FAQ: How We Rate Nursing Homes

Nursing home care can be as short as a few days or weeks after a hospitalization or it can be years if aging family members can no longer live on their own. To help find the best match for a loved one, U.S. News evaluated more than 15,000 facilities throughout the country and rated most of them in two different areas: overall care and short-stay rehabilitation. This FAQ explains the evaluations and responds to questions that nursing home residents, families, media and health care professionals may have about the U.S. News ratings.

Where can I find the ratings?

Nursing Home Finder allows you to search for a nursing facility by name, state, city or ZIP code.

Nursing Homes by Location allows you to select a state or metro area for your search.

Why does U.S. News rate nursing homes?

On any given morning this year, roughly 1.4 million individuals, including 1 in 10 individuals age 85 and above, will wake up in a U.S. nursing home. The quality of care provided at the more than 15,000 U.S. nursing homes, also sometimes called skilled nursing facilities, varies widely. U.S. News wants to help families research facilities and find a nursing home that excels in the type of care they need. The two ratings published by U.S. News, the Overall rating and the Short-Stay Rehabilitation rating, offer individuals and families a starting point in their search for a nursing home, whether they are interested in a facility’s overall care or specifically need short-term rehabilitation care.

When did U.S. News begin rating nursing homes?

Since its inception in 2009, the U.S. News nursing home ratings have relied on data from Nursing Home Compare, a program run by the Centers for Medicare & Medicaid Services, the federal agency that sets and enforces standards for nursing homes. U.S. News assigns an overall rating to nursing homes that is based on their CMS-assigned star ratings in three areas or domains: state-conducted health inspections, nurse staffing and medical quality measures. For greater detail on the U.S. News methodology, click here.

Starting this year, U.S. News has added a Short-Stay Rehabilitation rating evaluating the care delivered to patients after a hospitalization for surgery, heart attack, stroke, injury or similar condition.

Which nursing homes were eligible for rating?

All Medicare- and Medicaid-certified nursing homes were evaluated by U.S. News. Nursing homes did not apply nor did they provide any data or materials to U.S. News.

To be eligible for an overall rating, a home must have received an overall star rating from CMS in July 2018 and a staffing star rating in either April or July 2018.

To be eligible for a short-stay rating, a home’s performance on at least one outcome measure and data on either physical therapy time or RN and total nurse staffing must have been available from CMS. Outcome measures included the percentages of short-stay patients who were rehospitalized within 30 days, had an emergency room visit within 30 days and were successfully discharged to their home or community.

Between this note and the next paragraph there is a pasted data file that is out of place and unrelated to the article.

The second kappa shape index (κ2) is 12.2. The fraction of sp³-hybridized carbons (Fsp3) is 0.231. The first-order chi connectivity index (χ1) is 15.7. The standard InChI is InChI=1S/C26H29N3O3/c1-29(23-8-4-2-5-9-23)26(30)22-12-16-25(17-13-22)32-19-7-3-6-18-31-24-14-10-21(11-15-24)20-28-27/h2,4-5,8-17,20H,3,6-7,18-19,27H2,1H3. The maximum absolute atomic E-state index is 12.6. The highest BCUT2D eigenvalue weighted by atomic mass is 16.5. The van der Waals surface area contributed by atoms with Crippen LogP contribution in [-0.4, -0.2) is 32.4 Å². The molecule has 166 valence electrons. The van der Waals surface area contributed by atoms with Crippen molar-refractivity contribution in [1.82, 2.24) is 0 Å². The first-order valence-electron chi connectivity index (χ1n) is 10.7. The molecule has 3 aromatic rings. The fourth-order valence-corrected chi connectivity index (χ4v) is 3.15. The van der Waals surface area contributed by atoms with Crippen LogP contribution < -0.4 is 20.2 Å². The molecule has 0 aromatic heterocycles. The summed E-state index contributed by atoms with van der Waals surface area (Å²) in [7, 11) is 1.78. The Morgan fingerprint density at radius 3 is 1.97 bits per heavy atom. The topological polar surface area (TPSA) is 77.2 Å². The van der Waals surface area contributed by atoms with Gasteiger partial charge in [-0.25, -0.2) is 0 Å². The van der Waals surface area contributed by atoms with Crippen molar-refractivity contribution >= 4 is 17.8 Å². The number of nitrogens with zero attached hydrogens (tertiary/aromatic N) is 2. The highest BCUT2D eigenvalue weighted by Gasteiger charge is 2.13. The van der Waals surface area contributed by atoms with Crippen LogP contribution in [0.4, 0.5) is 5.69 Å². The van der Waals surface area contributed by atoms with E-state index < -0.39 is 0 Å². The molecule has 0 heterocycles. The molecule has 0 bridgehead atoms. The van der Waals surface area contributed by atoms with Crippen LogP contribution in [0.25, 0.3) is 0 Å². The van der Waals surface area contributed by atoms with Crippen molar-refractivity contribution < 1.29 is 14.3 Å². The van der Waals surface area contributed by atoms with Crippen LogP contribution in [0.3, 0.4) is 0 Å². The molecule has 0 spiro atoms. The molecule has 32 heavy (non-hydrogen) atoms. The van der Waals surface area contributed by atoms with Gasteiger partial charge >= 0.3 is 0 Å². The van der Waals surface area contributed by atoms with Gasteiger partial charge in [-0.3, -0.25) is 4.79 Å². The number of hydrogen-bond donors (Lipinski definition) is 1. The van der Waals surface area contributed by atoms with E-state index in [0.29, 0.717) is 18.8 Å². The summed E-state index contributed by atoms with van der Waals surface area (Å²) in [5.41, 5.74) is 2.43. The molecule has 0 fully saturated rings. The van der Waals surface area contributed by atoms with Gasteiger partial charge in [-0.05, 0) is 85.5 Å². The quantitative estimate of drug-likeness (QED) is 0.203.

What makes a facility a Best Nursing Home?

U.S. News assigned two separate ratings to most nursing homes: an Overall rating and a Short-Stay Rehabilitation rating. Facilities were considered Best Nursing Homes if they were rated high performing in either the Overall or Short-Stay Rehabilitation rating and not rated worse than average in the other. A total of 2,975 facilities were recognized by U.S. News as Best Nursing Homes — 1,837 in overall care and 1,874 in short-stay rehab. 736 nursing homes received this designation in both overall and short-stay care.

How did U.S. News determine its Overall Rating?

The U.S. News Overall ratings assign each eligible nursing home a rating of High Performing, Better than Average, Average, Worse than Average or Poor. This rating evaluates the care of a wide range of resident in the nursing home, including both long-term residents with chronic needs and short-term patients who receive rehabilitation following a hospital stay.

The data used to evaluate these homes come from the federal Nursing Home Compare program, and incorporate the nurse staffing, health inspection and quality measures star ratings. In addition to these measures, nursing homes were assessed on whether they had a patient-centered or billing-centered pattern in the number of minutes of therapy certain high-needs patients received. The consistency of their reported nurse staffing figures across assessment-based and payroll-based reporting systems was also a factor in the ratings.

The process for determining a nursing home’s Overall rating is described in further detail in the methodology report.

How and why did the overall rating change from previous years?

The CMS domain star rating for staffing, rather than its overall star rating, now serves as the foundation of the U.S. News Overall rating. This decision reflects expert opinion on the importance of staffing in quality of care, as well as the availability since April 2018 of more accurate data on nurse staffing levels in each facility. April was the month CMS’ published staffing data transitioned from a survey-based system for compiling data to a more accurate payroll-based data-collection system.